A car bomb rocked the southern district of the Lebanese capital Beirut on Thursday, leaving at least five people dead and more than 60 wounded, Health Minister Ali Hassan Khalil told reporters.
The explosion took place in a crowded street in the Hezbollah stronghold of Beirut near a building that belongs to the militant group’s al-Manar television channel.
The channel reported that the explosives loaded in the 4×4 vehicle were “not very heavy,” but the casualties are likely to be high because the blast struck a densely populated area known as Haret Hreik. Security sources said that the explosives weighed 30 kilograms.
Hezbollah said the blast did not target any of its leaders, Lebanese media reported.
Lebanese security forces have recently dismantled several car bombs in the area but did not make any public announcement to avoid spreading fear among residents, Al Arabiya correspondent Adnan Ghalmoush said.
Lebanese Foreign Minister Adnan Mansour told Al Arabiya News Channel that the explosion is part of a wave of terrorist attacks in the country, urging the international community to help “dry up the sources of terrorism.”
Victims of involvement
Future bloc member MP Mohammad Qabbani described the explosion as a terrorist attack, saying his party condemns it.
Former Prime Minister Saad al-Hariri said: “Innocent people in Dahieh are the victim of involvement in foreign wars,” in reference to Hezbollah’s involvement in the Syrian civil war.
Mustafa Allouch, another Future lawmaker, said the explosion is “a message to Hezbollah to cease implicating Lebanon in the Syrian civil war.”
Progressive Socialist Party leader MP Walid Jumblatt called for a unity government and avoiding political polarization that can lead to violence.
Jumblatt dismissed the possibility of renewed civil war in the country. “The civil war is not doable in Lebanon,” he told Al Arabiya News Channel.
‘Point of no return’
Hisham Jaber, a military expert, said such explosions will not force Hezbollah to withdraw from Syria because fighting in the neighboring country has reached a “point of no return.”
Hezbollah’s involvement in Syria is “understandable” given the growing terrorist threat there, Jaber added.
In August, the Hezbollah stronghold district of South Beirut was hit by a car bomb explosion, which killed more than 25 people and wounded 335.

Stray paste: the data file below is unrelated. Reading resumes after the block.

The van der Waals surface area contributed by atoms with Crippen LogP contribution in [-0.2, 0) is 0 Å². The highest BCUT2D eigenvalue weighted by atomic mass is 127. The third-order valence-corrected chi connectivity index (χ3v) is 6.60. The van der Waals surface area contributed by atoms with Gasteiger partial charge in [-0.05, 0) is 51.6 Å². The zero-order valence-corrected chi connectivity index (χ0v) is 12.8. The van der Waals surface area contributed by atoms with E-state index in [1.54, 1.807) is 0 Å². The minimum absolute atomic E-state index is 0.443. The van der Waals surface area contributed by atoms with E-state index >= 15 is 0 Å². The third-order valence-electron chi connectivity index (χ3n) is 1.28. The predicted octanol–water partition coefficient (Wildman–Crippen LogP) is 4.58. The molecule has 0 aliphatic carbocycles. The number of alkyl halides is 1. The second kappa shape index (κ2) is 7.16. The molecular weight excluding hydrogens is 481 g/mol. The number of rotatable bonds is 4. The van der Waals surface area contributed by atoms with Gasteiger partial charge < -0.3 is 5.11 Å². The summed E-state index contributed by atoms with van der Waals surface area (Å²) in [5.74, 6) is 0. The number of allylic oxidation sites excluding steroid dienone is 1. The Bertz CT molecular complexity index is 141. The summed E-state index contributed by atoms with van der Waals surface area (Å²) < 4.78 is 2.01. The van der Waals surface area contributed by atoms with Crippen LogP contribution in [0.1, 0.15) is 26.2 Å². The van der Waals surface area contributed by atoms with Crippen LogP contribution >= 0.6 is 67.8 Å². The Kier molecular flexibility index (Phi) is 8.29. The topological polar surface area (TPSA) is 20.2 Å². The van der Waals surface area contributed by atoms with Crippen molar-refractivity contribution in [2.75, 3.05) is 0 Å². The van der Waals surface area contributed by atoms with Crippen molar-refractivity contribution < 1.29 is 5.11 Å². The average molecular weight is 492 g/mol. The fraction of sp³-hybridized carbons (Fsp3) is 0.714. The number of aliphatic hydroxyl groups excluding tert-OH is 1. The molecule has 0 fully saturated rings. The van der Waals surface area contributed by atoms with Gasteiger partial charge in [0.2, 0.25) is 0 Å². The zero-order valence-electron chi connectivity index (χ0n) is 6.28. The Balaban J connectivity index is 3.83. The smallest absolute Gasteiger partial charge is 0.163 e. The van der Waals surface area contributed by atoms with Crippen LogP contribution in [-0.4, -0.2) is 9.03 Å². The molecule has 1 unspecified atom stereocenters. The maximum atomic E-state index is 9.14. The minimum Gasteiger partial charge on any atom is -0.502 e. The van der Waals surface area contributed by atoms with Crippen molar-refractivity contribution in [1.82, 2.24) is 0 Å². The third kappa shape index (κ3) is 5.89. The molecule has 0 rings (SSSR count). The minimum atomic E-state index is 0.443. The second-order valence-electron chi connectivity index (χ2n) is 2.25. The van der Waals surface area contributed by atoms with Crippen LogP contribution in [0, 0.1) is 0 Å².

The explosion came a month after another car bomb wounded 53 people in the same district.
Last week, another car bomb ripped through the capital, killing six people and wounding over 50, including prominent former Lebanese minister Mohammad Chatah, who hailed from the March 14 coalition that opposes Hezbollah and the Syrian regime.
Members of the bloc indirectly blamed Hezbollah and the Syrian regime of carrying out the attack.
Speaking at Chatah’s funeral, March 14 coalition member and former premier Fouad Siniora said that Lebanon should be freed from Hezbollah’s weapons.
“We have decided to liberate the country of the occupation of illegitimate weapons to preserve its independence, its sovereignty and its civil peace,” said Siniora.
“We have decided to engage with the Lebanese people in peaceful, civil and democratic resistance,” said Siniora, adding the “peaceful battle” would begin soon but without giving any details.
Political analyst Ali Sbeiti described the security situation in Lebanon as “open and no longer related to the internal political disputes.”
“This is now related to Syrian conflict and the regional rivalries,” he said.
“I think the Lebanese people are unable to control the security situation, which is controlled by regional powers,” Sbeiti added.
He said political talks or reconciliation in Lebanon cannot improve the security condition because security is “now above political power.”
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